a close up of a person wearing a helmet

Concussion in Fall Sports

September 13, 2022

The Fall sports season has officially begun! With any type of sporting event there is always the risk for injury. One injury that we have learned a lot more about in recent years is a concussion. A concussion is a blow to the head or a jolt to the body that causes an injury to the brain with or without the loss of consciousness.

Signs and symptoms of a concussion can vary between patients depending on severity and what part of the brain is affected. Some of the most common signs/symptoms of concussion are:

  • Headache
  • Pressure in your head
  • Blurred vision
  • Dizziness
  • Loss of balance
  • Sensitivity to light/noise
  • Feeling like you are in a fog

If an athlete begins to experience any of these or other symptoms of a concussion as a result of a blow to the head or a jolt to the body they should seek medical treatment ASAP, whether that be with their team's athletic trainer or another trained medical provider.

Most if not all athletes have played through some level of pain, when it comes to concussion playing through the pain is not an option. No matter how small or mild a concussion may seem, no game is worth the possible long term effects that can be caused from a concussion that is either handled improperly or overlooked completely. If left untreated a concussion can lead to future long term conditions such as CTE or 2nd impact syndrome which can change an athlete's life forever.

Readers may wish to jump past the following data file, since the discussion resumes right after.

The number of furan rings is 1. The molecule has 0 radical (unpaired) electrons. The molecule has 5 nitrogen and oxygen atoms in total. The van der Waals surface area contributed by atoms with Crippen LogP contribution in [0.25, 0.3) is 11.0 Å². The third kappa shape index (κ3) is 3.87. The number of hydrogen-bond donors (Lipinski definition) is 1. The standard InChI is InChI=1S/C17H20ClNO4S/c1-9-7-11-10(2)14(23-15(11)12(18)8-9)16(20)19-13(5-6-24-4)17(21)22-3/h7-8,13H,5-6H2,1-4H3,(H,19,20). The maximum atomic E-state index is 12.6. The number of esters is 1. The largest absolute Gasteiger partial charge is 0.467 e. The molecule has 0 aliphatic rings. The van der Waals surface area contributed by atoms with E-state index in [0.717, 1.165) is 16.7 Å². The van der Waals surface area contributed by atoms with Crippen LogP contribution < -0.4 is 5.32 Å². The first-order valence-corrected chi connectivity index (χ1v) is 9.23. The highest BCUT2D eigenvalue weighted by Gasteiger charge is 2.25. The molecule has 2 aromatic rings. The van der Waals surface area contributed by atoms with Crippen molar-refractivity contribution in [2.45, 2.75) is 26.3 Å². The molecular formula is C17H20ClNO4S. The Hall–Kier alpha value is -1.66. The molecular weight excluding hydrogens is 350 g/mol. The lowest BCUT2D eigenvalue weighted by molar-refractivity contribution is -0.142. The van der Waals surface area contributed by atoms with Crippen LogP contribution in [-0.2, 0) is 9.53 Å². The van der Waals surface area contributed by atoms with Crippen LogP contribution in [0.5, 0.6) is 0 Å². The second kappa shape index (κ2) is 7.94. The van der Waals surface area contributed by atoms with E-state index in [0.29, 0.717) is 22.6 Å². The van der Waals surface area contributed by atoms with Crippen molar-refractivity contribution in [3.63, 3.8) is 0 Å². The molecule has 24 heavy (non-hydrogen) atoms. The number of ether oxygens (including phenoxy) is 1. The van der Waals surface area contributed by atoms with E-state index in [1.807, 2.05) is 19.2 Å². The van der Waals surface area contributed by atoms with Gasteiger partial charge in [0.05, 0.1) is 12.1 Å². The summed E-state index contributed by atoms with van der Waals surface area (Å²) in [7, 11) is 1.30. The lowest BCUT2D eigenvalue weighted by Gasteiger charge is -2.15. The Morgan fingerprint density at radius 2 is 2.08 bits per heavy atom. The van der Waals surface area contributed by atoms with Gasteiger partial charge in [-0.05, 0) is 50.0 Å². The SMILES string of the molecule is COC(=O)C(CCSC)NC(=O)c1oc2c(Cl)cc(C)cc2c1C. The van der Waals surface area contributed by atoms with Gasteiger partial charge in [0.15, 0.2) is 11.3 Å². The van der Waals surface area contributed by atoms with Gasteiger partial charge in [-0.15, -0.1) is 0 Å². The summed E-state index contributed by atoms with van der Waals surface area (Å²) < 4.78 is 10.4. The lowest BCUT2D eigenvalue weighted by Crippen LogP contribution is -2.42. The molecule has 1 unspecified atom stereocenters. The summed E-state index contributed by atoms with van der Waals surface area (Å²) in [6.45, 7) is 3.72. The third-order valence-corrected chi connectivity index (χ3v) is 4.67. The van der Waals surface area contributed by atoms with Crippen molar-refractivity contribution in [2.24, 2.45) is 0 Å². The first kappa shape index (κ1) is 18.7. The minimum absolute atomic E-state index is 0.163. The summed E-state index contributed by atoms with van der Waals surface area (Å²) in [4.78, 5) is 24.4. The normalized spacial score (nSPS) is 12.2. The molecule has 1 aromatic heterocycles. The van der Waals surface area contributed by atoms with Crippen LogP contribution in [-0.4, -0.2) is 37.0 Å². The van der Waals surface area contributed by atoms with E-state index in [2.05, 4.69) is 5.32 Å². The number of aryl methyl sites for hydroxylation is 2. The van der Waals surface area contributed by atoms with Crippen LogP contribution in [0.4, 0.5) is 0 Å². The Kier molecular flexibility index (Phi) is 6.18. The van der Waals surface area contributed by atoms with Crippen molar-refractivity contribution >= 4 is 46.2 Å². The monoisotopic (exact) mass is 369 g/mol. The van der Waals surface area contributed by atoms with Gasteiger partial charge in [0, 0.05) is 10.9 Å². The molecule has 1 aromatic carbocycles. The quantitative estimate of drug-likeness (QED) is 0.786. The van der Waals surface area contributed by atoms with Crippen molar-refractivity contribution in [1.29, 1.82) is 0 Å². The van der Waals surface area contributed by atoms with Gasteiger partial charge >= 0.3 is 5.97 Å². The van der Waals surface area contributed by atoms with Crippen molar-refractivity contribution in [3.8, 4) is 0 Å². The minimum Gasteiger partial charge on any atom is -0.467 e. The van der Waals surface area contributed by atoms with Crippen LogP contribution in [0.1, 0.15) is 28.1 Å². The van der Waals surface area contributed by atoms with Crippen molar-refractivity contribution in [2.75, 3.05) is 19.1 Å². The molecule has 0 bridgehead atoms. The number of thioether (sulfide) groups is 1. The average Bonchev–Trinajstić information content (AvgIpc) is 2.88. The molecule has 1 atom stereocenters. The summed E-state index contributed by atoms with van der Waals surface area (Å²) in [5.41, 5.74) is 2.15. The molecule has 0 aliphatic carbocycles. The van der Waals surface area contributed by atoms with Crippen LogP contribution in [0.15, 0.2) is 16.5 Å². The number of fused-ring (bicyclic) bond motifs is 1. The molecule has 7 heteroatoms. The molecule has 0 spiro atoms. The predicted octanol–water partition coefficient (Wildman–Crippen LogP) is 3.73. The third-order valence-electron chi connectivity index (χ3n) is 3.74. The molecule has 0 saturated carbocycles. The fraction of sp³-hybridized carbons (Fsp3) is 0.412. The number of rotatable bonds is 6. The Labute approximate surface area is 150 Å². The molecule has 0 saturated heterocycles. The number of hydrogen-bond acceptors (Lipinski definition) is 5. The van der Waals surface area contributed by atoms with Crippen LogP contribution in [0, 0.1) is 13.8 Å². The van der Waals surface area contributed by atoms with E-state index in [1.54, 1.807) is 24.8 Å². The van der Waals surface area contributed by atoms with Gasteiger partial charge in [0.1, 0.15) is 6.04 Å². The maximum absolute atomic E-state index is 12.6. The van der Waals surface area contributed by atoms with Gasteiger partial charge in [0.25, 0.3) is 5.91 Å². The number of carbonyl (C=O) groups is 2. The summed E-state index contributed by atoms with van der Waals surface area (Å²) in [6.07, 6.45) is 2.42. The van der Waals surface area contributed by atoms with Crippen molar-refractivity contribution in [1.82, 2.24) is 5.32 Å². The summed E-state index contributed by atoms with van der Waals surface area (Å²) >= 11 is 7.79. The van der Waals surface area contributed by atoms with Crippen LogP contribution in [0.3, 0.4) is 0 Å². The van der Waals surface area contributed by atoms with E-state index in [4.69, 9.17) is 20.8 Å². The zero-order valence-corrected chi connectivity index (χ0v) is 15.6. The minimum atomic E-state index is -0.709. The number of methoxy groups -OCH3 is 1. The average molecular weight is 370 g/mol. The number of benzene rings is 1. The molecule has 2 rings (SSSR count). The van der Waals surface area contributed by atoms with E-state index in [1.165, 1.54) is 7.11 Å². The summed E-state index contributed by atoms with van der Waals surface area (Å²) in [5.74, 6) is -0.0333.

Being informed about concussions and the risk associated with them is not meant to scare people away from playing the sports they love, but is a way to help make them safer as our knowledge grows about concussions. Concussions are very complex and all can present differently depending on what part of the brain is affected. What we thought of just a few years ago as "getting your bell rung" we now know is more than likely a concussion and should be treated and handled with care. Our knowledge and understanding of how to diagnose and treat concussions are vastly improving and research is still being done everyday to make sure that individuals can enjoy the sport/activity they love safely and with peace of mind.

About the author:

Jordan Marcum, ATC